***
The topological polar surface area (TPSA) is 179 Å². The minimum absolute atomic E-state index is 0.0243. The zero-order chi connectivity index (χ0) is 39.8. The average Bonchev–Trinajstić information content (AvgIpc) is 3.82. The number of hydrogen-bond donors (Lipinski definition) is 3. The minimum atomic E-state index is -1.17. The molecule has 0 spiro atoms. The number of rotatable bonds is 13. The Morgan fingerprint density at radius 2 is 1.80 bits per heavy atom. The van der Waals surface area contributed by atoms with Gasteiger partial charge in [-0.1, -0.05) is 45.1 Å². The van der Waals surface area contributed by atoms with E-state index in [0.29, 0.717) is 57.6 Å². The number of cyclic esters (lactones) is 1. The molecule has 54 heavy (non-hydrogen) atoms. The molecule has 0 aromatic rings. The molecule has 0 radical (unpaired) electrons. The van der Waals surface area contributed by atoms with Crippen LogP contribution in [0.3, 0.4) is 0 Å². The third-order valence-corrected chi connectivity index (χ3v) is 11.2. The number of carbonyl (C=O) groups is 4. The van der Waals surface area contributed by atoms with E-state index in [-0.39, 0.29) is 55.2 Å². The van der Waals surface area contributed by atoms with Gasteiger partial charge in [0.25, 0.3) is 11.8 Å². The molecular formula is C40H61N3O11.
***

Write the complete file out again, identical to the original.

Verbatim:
The topological polar surface area (TPSA) is 179 Å². The minimum absolute atomic E-state index is 0.0243. The zero-order chi connectivity index (χ0) is 39.8. The average Bonchev–Trinajstić information content (AvgIpc) is 3.82. The number of hydrogen-bond donors (Lipinski definition) is 3. The minimum atomic E-state index is -1.17. The molecule has 0 spiro atoms. The number of rotatable bonds is 13. The Morgan fingerprint density at radius 2 is 1.80 bits per heavy atom. The van der Waals surface area contributed by atoms with Gasteiger partial charge in [-0.1, -0.05) is 45.1 Å². The van der Waals surface area contributed by atoms with E-state index in [0.29, 0.717) is 57.6 Å². The number of cyclic esters (lactones) is 1. The molecule has 54 heavy (non-hydrogen) atoms. The molecule has 0 aromatic rings. The molecule has 0 radical (unpaired) electrons. The van der Waals surface area contributed by atoms with Crippen LogP contribution in [0.3, 0.4) is 0 Å². The third-order valence-corrected chi connectivity index (χ3v) is 11.2. The number of carbonyl (C=O) groups is 4. The van der Waals surface area contributed by atoms with E-state index in [-0.39, 0.29) is 55.2 Å². The van der Waals surface area contributed by atoms with Gasteiger partial charge in [0.25, 0.3) is 11.8 Å². The molecular formula is C40H61N3O11.